Can we Greet each other on this platform before we start


Imagine, I give you a blank sheet of paper. What would you do with it?
You may write something on it.
I am sure you will learn learn something new today. Because Origami, the art of paper folding has already become a part of folklore, in some develop country.
I remember when I was young nobody teaches us how to make a boat. We learn them at school from each other.
To convert paper into a recognizable shape is now a challenge to many 21st century Nigerian child.
Educators but WHY NOW 😑😑
This challenge can easily be traced to inadequate engagement of learners in practical activities which brings concepts/subject to life.
We shall visit this challenge tonight


And also more of theory work, lessons, computer games, TV πŸ“Ί & other side attractions, the children don’t even have time to play with paper
From platform 6
It makes a lot of sense. This kind of art help develop intelligence in the early years. It also keep kinesthetic learners involved and control the behaviour of a hyperactive child.
From TDT

No provision of paper and play dough
Teachers don’t see it as fun and learning
Parents are more interested in reading n writing
From platform 4

That’s why we have a high rate of unemployment. Eben tell them you are an example of self creative development. Even in school,we cant be taught everything. Searching for knowledge is throughout life
From platform 5

Making a boat, a swan, a box, a tea-coaster is no doubt fun.
It’s more fun to discover an angle, discover relationship between numbers, all inside a Origami models made from paper and learn mathematical facts, without a scale, a protractor or a compass or a divider.
There are two main ways to use origami in lessons. You can include origami as an enjoyable activity that helps to develop hand-eye coordination and attention to detail, encourages peer support and fosters relationship building. Or you can use it to support and enhance geometrical reasoning and mathematical learning
What is origami
Origami (ζŠ˜γ‚Šη΄™, from ori meaning “folding”, and kami meaning “paper”
Origami is the art of paper folding, which is often associated with Japanese culture. In modern usage, the word “origami” is used as an inclusive term for all folding practices, regardless of their culture of origin.
One of our growing realizations over the years is that mathematics itself is an art form? to make maths visible origami is the best way to make mathematics comes to live.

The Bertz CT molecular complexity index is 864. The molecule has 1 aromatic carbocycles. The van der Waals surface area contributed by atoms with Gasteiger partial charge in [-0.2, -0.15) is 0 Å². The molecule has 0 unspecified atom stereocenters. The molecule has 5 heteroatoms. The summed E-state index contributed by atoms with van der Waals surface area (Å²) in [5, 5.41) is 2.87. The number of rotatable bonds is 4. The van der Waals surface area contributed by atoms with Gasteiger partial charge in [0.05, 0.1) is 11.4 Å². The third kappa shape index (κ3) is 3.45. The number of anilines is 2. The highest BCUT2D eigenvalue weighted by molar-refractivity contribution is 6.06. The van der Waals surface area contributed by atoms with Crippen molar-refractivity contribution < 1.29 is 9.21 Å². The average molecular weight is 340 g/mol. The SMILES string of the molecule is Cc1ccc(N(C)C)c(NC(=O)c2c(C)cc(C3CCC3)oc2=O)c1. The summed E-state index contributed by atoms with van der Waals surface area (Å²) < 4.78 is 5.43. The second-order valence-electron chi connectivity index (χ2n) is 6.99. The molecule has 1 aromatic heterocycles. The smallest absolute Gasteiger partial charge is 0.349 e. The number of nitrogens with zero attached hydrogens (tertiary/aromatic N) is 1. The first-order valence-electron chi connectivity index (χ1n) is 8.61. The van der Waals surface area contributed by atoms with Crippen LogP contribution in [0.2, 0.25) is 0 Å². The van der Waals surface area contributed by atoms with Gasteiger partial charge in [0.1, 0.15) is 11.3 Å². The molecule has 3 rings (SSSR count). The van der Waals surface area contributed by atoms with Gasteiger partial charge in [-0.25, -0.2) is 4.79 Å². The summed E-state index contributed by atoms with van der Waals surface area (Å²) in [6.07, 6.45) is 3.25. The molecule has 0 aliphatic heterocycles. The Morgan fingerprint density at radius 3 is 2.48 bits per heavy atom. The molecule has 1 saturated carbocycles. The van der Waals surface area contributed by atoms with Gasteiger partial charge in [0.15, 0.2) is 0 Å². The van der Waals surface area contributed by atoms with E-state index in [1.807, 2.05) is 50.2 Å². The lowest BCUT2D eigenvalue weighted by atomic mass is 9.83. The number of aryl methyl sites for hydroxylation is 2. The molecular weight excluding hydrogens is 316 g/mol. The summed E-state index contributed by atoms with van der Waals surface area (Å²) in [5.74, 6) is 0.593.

Some teachers in Finland and UK Find origami to be a powerful tool to study mathematics.see

Origami has a same kind of creativity and aesthetics that make pupils see what they are learning.As a learner I like clean problem to solve, and i want an elegant solution to that problem.
Fold and unfold a paper and take a look! You will see a complex geometric pattern, even if the object you folded was a simple one.
Questions like
What angles can be seen?
What shapes?
How did those angles and shapes get there?
Did you know that if origami is infuse to mathematics pupils may not ask those questions shaa?

Which paper you require?
photocopy paper can also be used. Origami models for Maths purpose need not be from a costly paper. A4 size (28×21 cm) paper is preferred to infuse some kind of standard measure in paper-folding.

So, you’re interested in origami and mathematics..?

What do you see about all this illustrations
These are what I call the foundamental folding in ORIGAMI

Yesterday I was going to link to a bunch of posts from around the web with great origami activities, I found one that trumps them all! You must check out tomorrow on our Facebook page
Creative minded educatorsYou can also use the link to join

Origami is all around us and can be a source of inspiration for children and adults alike.
So no matter how you fold it, origami is a way to get children engaged in math, could improve their skills and make them appreciate the world around them more